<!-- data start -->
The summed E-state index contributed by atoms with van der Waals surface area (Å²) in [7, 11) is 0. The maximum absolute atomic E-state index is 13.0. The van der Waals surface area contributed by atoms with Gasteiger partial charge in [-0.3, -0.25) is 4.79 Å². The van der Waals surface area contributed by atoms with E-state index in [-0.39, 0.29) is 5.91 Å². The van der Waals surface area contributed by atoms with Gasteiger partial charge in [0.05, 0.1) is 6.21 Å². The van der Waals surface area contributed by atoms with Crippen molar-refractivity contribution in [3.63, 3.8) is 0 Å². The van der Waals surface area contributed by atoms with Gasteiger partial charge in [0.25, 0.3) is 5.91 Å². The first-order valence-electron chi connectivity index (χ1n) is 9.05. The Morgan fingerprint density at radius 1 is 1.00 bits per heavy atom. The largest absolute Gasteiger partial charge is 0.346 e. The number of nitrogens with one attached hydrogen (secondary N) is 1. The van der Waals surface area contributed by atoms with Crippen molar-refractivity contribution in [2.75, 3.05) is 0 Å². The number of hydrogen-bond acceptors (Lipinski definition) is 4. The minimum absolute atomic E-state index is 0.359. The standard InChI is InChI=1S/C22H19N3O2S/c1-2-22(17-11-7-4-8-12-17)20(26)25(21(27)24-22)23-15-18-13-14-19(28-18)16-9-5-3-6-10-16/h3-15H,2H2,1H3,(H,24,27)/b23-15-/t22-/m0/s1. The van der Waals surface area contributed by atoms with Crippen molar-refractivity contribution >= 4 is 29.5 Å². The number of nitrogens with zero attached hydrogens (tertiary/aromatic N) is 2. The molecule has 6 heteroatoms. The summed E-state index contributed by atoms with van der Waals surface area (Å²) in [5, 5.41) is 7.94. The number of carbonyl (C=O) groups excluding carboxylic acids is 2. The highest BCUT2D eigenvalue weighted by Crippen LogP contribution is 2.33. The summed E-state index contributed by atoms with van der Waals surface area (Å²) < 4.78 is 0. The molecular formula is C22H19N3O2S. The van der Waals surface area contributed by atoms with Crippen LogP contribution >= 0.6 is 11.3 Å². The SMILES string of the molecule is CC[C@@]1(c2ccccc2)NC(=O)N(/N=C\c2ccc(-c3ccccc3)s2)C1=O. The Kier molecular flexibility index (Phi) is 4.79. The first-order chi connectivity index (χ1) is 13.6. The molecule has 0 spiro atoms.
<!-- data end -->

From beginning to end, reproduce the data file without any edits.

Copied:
The summed E-state index contributed by atoms with van der Waals surface area (Å²) in [7, 11) is 0. The maximum absolute atomic E-state index is 13.0. The van der Waals surface area contributed by atoms with Gasteiger partial charge in [-0.3, -0.25) is 4.79 Å². The van der Waals surface area contributed by atoms with E-state index in [-0.39, 0.29) is 5.91 Å². The van der Waals surface area contributed by atoms with Gasteiger partial charge in [0.05, 0.1) is 6.21 Å². The van der Waals surface area contributed by atoms with Crippen molar-refractivity contribution in [3.63, 3.8) is 0 Å². The van der Waals surface area contributed by atoms with Gasteiger partial charge in [0.25, 0.3) is 5.91 Å². The first-order valence-electron chi connectivity index (χ1n) is 9.05. The Morgan fingerprint density at radius 1 is 1.00 bits per heavy atom. The largest absolute Gasteiger partial charge is 0.346 e. The number of nitrogens with one attached hydrogen (secondary N) is 1. The van der Waals surface area contributed by atoms with Crippen molar-refractivity contribution in [2.75, 3.05) is 0 Å². The number of hydrogen-bond acceptors (Lipinski definition) is 4. The minimum absolute atomic E-state index is 0.359. The standard InChI is InChI=1S/C22H19N3O2S/c1-2-22(17-11-7-4-8-12-17)20(26)25(21(27)24-22)23-15-18-13-14-19(28-18)16-9-5-3-6-10-16/h3-15H,2H2,1H3,(H,24,27)/b23-15-/t22-/m0/s1. The van der Waals surface area contributed by atoms with Crippen molar-refractivity contribution >= 4 is 29.5 Å². The number of nitrogens with zero attached hydrogens (tertiary/aromatic N) is 2. The molecule has 6 heteroatoms. The summed E-state index contributed by atoms with van der Waals surface area (Å²) in [5, 5.41) is 7.94. The number of carbonyl (C=O) groups excluding carboxylic acids is 2. The highest BCUT2D eigenvalue weighted by Crippen LogP contribution is 2.33. The summed E-state index contributed by atoms with van der Waals surface area (Å²) < 4.78 is 0. The molecular formula is C22H19N3O2S. The van der Waals surface area contributed by atoms with Crippen LogP contribution >= 0.6 is 11.3 Å². The SMILES string of the molecule is CC[C@@]1(c2ccccc2)NC(=O)N(/N=C\c2ccc(-c3ccccc3)s2)C1=O. The Kier molecular flexibility index (Phi) is 4.79. The first-order chi connectivity index (χ1) is 13.6. The molecule has 0 spiro atoms.